Opposing physician groups face off in debate

Specialists disagree with primary care docs

The debate within the physician community over HCFA’s controversial practice expense proposal has become increasingly heated and divisive since the agency released its latest proposed rule in the June 18 Federal Register.

Providers are basically divided into two camps on the issue. On the pro side are primary care and other physicians with a more office-centered practice, who will generally see their reimbursement rates increase as a result of these changes. These physicians are lobbying for a faster implementation of the new policy.

Surgeons and other specialists that tend to perform more hospital-based services are on the con side. They would see their Medicare payment rates cut under HCFA’s changeover to a relative value unit (RVU)-based practice expense formula. These physicians are questioning the data and arguing for a phase-in implementation.

The intensity of the lobbying on both sides reflects the stakes on the table. For instance, even if HCFA only implemented 10% of its proposal, this would increase Medicare physician payments for office and home care services by $400 million annually, while reducing hospital and surgical-related procedures by the same amount, according to estimates from the Washington, DC-based American Society of Internal Medicine (ASIM).

Physician’s Payment Update spoke separately with two of the key players representing physician interests in the practice expense debate: Randy Fenninger, co-chair of the Practice Expense Coalition (PEC), a group of some 41 physician specialty and health care organizations organized to opposed to the practice expense proposal; and Robert Doherty, vice president of government affairs and public policy for the American Society of Internal Medicine (ASIM), a key advocate for primary care physician specialties wanting to proceed with implementation of the practice expanse proposal.

PPU: What is your reaction to HCFA proposed practice expense rule?

Fenninger: Our reaction has not changed very much from what we thought of the agency’s January report. Given a choice of kicking people in the teeth or gently pummeling them in the arm, HCFA decided to kick them in the teeth.

PPU: There’s been a lot of debate about the quality and reliability of the data HCFA used to devise these payment rates. What’s your opinion?

Fenninger: It’s hard to comment without taking a closer look at the database, but my first reaction is that before, I thought HCFA only had one bad data set—indirect costs. Now I think they have managed come up with two bad data sets— direct and indirect costs.

PPU: What do you think of speculation that Congress may push back the rule’s official implementation date at least one year?

Fenninger: Our position is that Congress needs to intervene in this process and delay the implementation date while instructing HCFA to take all the time it needs to get this right.

PPU: What do you think of the so-called "down payment" amendment offered by Senate Finance Committee Chairman William Roth (R-DE) calling for a four-year transition to an RVU-based practice expense formula starting with a 10% "down payment" next year?

Fenninger: Of the various proposals being considered by Congress, we like this one the least.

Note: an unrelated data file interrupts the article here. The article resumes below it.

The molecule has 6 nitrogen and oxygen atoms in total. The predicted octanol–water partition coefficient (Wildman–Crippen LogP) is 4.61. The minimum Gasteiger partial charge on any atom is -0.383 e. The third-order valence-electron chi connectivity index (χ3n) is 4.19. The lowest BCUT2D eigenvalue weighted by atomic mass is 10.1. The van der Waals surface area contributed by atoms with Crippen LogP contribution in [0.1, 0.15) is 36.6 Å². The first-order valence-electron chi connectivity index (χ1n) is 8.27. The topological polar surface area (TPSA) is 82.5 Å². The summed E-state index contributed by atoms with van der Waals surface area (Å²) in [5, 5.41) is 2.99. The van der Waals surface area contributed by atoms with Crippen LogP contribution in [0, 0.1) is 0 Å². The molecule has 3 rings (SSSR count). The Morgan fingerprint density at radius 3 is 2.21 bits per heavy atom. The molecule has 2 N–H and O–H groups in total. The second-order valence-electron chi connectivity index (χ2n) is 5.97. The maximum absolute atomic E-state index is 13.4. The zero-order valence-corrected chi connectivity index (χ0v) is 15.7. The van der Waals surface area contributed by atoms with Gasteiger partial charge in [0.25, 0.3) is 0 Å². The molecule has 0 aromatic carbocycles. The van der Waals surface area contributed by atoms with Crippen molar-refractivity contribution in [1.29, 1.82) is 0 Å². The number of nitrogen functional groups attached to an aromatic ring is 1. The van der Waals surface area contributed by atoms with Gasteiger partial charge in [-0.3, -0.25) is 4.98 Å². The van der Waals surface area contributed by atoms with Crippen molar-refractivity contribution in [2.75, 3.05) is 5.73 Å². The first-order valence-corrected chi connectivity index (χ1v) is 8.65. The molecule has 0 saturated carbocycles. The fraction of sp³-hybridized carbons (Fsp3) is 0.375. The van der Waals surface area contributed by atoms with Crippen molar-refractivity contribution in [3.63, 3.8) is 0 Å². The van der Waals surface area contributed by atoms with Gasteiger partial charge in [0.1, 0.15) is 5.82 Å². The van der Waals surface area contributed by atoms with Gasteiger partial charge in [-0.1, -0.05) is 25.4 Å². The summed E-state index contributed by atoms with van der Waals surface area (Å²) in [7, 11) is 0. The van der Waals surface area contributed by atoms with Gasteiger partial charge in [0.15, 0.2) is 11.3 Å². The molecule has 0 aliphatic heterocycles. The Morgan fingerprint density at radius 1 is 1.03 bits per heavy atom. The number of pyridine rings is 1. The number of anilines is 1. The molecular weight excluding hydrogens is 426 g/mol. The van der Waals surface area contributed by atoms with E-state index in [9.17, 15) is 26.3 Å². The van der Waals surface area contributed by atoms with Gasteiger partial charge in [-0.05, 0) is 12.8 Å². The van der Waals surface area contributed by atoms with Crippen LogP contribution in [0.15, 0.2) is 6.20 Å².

PPU: Why are you opposed to the Roth proposal?

Fenninger: First, we don’t believe HCFA currently has the data to justify the transfer of any money. Why should we concede to a 10% partial redistribution if we don’t think the data has any merit? Plus, the transition period in the Roth bill is a year shorter than the House language. And while Roth calls for a GAO [General Accounting Office] study of the issue, it is not clear what happens if the GAO says HCFA has not done a good enough job. If something like that should materialize, we think it should trigger a requirement that HCFA go back to the drawing board and restudy the issue.

PPU: Which proposal do you favor?

Fenninger: The Commerce committee’s recommendation: a one-year moratorium and restudy of the data and proposal, followed by a four-year phase-in of the new study’s recommendations ending in 2002.

PPU: Mr. Doherty, what’s your take on HCFA’s latest practice expense proposal?

Doherty: We do not feel it is a perfect product—far from it. But we don’t feel it is necessary, appropriate or reasonable to tell HCFA to scrap everything it has done to date and start over.

PPU: What do you suggest instead?

Doherty: We think there needs to be a sense of balance. To that extent, Congress should give HCFA another year to refine its data and methodology, plus, to the extent it is possible, consider and create alternative data sources. We think that’s reasonable.

PPU: What do you say to groups like the PEC that don’t seem to have a problem with starting this entire process over?

Doherty: All we ever hear from the Practice Expense Coalition is the proposal needs more study, more data, more time. PEC’s strategy all along has been to delay while demanding the bar be placed higher and higher before it will talk about implementing the rule. In reality, all this does is make it almost impossible to move ahead. At some point, you have to ask when is enough enough.

PPU: What do you want to see happen?

Doherty: We have to see some real progress made in 1998.

PPU: Meaning?

Doherty: We have no problem with a one-year delay in implementation of the final rule. But only one year. Plus, we would consider enactment of Senator Roth’s 10% transition—or down payment—of the new rates starting in 1998 to be a sign of Congress’ good faith and intention to honor the commitment it made to correct the blatant disparities that exist in Medicare’s physician reimbursement formula. We also expect the rule to begin going into effect no later than January 1999, with final implementation no later than the year 2001. That’s our bottom line.